GENEVA: US Secretary of State Antony Blinken said Friday he asked Russia to prove its intentions by pulling back troops deployed on Ukraine's borders, reports AFP.
"We have heard Russian officials say that they have no intention of invading Ukraine. In fact, Mr Lavrov repeated that to me today," Blinken told reporters after talks with Russia's Foreign Minister Sergei Lavrov in Geneva.
Washington and Moscow's top diplomats agreed at high-stakes talks on Friday to keep working to ease tensions over Ukraine, with the United States promising a written response to Russian security demands next week.
As fears grow that Russian could invade its pro-Western neighbour, US Secretary of State Antony Blinken and Russian Foreign Minister Sergei Lavrov sat down for 90 minutes of hastily-arranged talks in Geneva.
Russia has massed tens of thousands of troops on the Ukrainian border, denying it plans to invade but demanding security guarantees, including a permanent ban on the country joining NATO.
Blinken said after the talks that Washington will share written ideas with Russia next week, voicing hope for more diplomacy. "We didn't expect any major breakthroughs to happen today, but I believe we are now on a clear path in terms of understanding each other's concerns and each other's positions," Blinken told reporters.
"We anticipate that we will be able to share with Russia our concerns and ideas in more detail in writing next week and we agreed to further discussions after that," he added.
"Antony Blinken agreed that we need to have a reasonable dialogue, and I hope emotions will decrease," Lavrov said.
"I cannot say whether or not we are on the right track. We will know when we get an answer," Lavrov said.
He added that another meeting could be held between the two, but that it was "premature" to start talking about a summit between Presidents Joe Biden and Vladimir Putin.
Biden bluntly assessed on Wednesday that Putin is likely to "move in" on Ukraine and warned of a "disaster for Russia".
The United States and its allies have warned of severe economic sanctions for an invasion.
Russia, which already fuels a deadly insurgency in eastern Ukraine that has killed more than 13,000 people since 2014, has demanded guarantees that NATO never admit the former Soviet republic or expand otherwise in Moscow's old sphere.
The United States has declared the idea a "non-starter" and accused Russia of undermining Europe's post-Cold War order by bullying another country into submission.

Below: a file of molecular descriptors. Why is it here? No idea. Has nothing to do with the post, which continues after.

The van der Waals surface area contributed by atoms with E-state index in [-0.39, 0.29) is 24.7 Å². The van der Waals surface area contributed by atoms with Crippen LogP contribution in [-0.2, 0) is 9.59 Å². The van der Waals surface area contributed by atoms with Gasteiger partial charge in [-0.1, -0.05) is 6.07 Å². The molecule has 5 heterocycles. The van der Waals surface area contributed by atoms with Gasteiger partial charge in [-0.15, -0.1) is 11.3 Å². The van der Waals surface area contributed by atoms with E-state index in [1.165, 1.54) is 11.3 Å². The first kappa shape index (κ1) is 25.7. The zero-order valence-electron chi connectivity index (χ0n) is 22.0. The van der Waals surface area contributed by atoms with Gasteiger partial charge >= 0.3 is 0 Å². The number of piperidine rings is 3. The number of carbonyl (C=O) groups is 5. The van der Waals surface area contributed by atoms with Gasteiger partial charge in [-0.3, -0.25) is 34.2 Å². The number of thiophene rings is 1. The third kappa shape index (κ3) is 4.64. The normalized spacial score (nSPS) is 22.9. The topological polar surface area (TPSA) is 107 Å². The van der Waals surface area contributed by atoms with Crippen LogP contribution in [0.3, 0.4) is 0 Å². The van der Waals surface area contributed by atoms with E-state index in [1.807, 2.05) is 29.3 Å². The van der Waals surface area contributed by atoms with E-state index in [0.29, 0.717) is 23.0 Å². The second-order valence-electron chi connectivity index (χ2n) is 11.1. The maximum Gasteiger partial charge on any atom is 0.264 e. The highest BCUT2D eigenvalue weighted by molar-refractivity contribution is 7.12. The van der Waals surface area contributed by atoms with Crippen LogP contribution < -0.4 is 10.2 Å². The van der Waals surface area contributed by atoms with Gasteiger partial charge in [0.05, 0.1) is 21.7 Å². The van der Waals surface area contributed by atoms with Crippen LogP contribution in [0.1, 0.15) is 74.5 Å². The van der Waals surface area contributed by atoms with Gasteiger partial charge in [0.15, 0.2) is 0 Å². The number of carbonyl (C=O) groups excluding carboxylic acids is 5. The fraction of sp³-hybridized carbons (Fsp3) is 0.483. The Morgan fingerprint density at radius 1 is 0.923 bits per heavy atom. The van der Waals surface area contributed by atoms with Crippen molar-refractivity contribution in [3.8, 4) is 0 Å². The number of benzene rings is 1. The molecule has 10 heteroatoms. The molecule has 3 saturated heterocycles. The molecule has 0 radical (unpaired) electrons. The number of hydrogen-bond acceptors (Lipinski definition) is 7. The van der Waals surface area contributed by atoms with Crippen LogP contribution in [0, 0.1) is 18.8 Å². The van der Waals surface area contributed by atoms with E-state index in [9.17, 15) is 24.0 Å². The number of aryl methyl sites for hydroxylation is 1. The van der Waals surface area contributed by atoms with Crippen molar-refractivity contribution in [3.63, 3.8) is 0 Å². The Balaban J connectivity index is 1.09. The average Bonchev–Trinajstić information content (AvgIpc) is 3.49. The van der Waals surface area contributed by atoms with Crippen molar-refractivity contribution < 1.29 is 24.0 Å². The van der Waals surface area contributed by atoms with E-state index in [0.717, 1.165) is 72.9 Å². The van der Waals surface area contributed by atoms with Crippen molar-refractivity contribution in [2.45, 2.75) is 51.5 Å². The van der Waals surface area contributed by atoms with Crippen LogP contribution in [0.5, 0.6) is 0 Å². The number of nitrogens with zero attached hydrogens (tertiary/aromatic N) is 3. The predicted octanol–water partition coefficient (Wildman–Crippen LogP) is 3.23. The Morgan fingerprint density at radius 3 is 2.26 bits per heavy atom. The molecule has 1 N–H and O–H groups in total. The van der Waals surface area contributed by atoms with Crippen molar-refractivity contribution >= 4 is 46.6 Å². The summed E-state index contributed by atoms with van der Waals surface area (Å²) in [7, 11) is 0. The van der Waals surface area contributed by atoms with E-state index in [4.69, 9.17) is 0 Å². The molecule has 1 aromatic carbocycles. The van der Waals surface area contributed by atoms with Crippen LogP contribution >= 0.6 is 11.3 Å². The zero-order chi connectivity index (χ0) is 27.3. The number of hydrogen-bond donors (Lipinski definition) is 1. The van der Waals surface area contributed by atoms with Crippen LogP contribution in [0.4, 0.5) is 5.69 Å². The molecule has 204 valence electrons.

Russia on Friday reiterated demands for the "withdrawal of foreign forces, hardware and arms" from countries that were not NATO members before 1997, this time singling out Bulgaria and Romania, two former Warsaw Pact countries that joined NATO in 2004.
Romania's foreign ministry quickly hit back, calling saying the demand "is unacceptable and cannot be part of a negotiation."
Blinken headed to Geneva after a solidarity trip to Kyiv and talks with Britain, France and Germany in Berlin.
Even while rejecting the core Russian demands, the Biden administration has said it is willing to speak to Moscow about its security concerns.
One proposal by the United States is to revive restrictions on missiles in Europe that had been set by the Intermediate-Range Nuclear Forces Treaty, a Cold War deal trashed by former president Donald Trump's administration as it accused Moscow of violations.
The Biden administration has also offered more transparency on military exercises.
Russia has not rejected the proposals but says that its core concern is Ukraine and on Thursday announced massive naval drills in the Atlantic, Pacific, Arctic and Mediterranean as a show of force.
The United States has warned that the clock is ticking, putting forward intelligence alleging that an invasion could come shortly and be preceded by a "false-flag" operation as Russia tries to trigger a pretext against Ukraine.
Lawmakers in Russia's parliament have presented a bill that would ask Putin to recognise the independence of two pro-Moscow separatist territories in Ukraine, Donetsk and Lugansk.
Lower house speaker Vyacheslav Volodin said Friday that such a move -- sure to enrage Ukraine and prompt Western condemnation -- would be "a solution to provide for the security of our citizens and countrymen" in the two regions.
Ukraine's military intelligence service on Friday accused Russia of sending fresh arms and equipment to the rebels since the start of this month, including tanks, artillery and ammunition.